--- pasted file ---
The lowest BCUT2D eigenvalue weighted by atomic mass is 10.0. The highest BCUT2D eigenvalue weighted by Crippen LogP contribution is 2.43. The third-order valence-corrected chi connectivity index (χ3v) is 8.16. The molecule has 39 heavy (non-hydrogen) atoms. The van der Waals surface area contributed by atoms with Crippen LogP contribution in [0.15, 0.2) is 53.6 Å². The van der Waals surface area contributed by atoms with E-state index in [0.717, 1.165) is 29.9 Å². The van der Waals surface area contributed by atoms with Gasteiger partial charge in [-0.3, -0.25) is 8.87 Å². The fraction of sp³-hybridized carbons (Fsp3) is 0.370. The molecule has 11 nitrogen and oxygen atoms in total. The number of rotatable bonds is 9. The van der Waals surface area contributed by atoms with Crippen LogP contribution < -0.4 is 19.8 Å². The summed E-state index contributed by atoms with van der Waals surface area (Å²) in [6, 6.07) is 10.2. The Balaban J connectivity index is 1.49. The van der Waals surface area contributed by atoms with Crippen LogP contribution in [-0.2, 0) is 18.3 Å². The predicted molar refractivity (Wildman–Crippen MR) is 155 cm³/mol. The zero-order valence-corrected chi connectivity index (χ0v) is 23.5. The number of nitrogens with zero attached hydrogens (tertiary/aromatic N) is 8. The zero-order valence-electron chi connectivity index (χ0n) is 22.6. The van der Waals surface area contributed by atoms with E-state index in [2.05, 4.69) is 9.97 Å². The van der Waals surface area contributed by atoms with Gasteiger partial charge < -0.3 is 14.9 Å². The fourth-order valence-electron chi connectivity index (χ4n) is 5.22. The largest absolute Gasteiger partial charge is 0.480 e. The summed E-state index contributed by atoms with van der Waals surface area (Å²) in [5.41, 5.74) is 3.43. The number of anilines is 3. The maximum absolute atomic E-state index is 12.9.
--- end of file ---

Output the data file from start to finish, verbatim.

The lowest BCUT2D eigenvalue weighted by atomic mass is 10.0. The highest BCUT2D eigenvalue weighted by Crippen LogP contribution is 2.43. The third-order valence-corrected chi connectivity index (χ3v) is 8.16. The molecule has 39 heavy (non-hydrogen) atoms. The van der Waals surface area contributed by atoms with Crippen LogP contribution in [0.15, 0.2) is 53.6 Å². The van der Waals surface area contributed by atoms with E-state index in [0.717, 1.165) is 29.9 Å². The van der Waals surface area contributed by atoms with Gasteiger partial charge in [-0.3, -0.25) is 8.87 Å². The fraction of sp³-hybridized carbons (Fsp3) is 0.370. The molecule has 11 nitrogen and oxygen atoms in total. The number of rotatable bonds is 9. The van der Waals surface area contributed by atoms with Crippen LogP contribution < -0.4 is 19.8 Å². The summed E-state index contributed by atoms with van der Waals surface area (Å²) in [6, 6.07) is 10.2. The Balaban J connectivity index is 1.49. The van der Waals surface area contributed by atoms with Crippen LogP contribution in [-0.2, 0) is 18.3 Å². The predicted molar refractivity (Wildman–Crippen MR) is 155 cm³/mol. The zero-order valence-corrected chi connectivity index (χ0v) is 23.5. The number of nitrogens with zero attached hydrogens (tertiary/aromatic N) is 8. The zero-order valence-electron chi connectivity index (χ0n) is 22.6. The van der Waals surface area contributed by atoms with E-state index in [2.05, 4.69) is 9.97 Å². The van der Waals surface area contributed by atoms with Gasteiger partial charge < -0.3 is 14.9 Å². The fourth-order valence-electron chi connectivity index (χ4n) is 5.22. The largest absolute Gasteiger partial charge is 0.480 e. The summed E-state index contributed by atoms with van der Waals surface area (Å²) in [5.41, 5.74) is 3.43. The number of anilines is 3. The maximum absolute atomic E-state index is 12.9.